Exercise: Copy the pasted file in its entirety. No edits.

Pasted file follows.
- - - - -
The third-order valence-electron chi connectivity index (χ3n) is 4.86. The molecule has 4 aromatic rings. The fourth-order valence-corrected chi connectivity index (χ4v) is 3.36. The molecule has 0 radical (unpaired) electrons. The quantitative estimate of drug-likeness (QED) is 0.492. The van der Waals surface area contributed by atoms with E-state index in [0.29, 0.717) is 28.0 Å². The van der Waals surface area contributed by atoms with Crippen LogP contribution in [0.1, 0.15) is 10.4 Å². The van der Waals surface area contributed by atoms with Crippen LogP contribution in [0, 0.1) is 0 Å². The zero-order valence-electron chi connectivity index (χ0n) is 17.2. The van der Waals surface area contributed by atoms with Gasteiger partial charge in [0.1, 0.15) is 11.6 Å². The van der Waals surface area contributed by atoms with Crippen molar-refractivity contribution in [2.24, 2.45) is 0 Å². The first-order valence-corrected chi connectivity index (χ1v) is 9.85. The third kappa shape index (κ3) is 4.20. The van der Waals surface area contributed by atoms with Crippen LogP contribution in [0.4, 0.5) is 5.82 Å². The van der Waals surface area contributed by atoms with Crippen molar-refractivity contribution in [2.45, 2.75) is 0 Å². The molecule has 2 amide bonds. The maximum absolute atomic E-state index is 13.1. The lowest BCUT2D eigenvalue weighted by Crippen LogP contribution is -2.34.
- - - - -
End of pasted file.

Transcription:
The third-order valence-electron chi connectivity index (χ3n) is 4.86. The molecule has 4 aromatic rings. The fourth-order valence-corrected chi connectivity index (χ4v) is 3.36. The molecule has 0 radical (unpaired) electrons. The quantitative estimate of drug-likeness (QED) is 0.492. The van der Waals surface area contributed by atoms with E-state index in [0.29, 0.717) is 28.0 Å². The van der Waals surface area contributed by atoms with Crippen LogP contribution in [0.1, 0.15) is 10.4 Å². The van der Waals surface area contributed by atoms with Crippen LogP contribution in [0, 0.1) is 0 Å². The zero-order valence-electron chi connectivity index (χ0n) is 17.2. The van der Waals surface area contributed by atoms with Gasteiger partial charge in [0.1, 0.15) is 11.6 Å². The van der Waals surface area contributed by atoms with Crippen molar-refractivity contribution in [2.24, 2.45) is 0 Å². The first-order valence-corrected chi connectivity index (χ1v) is 9.85. The third kappa shape index (κ3) is 4.20. The van der Waals surface area contributed by atoms with Crippen LogP contribution in [0.4, 0.5) is 5.82 Å². The van der Waals surface area contributed by atoms with Crippen molar-refractivity contribution in [2.45, 2.75) is 0 Å². The molecule has 2 amide bonds. The maximum absolute atomic E-state index is 13.1. The lowest BCUT2D eigenvalue weighted by Crippen LogP contribution is -2.34.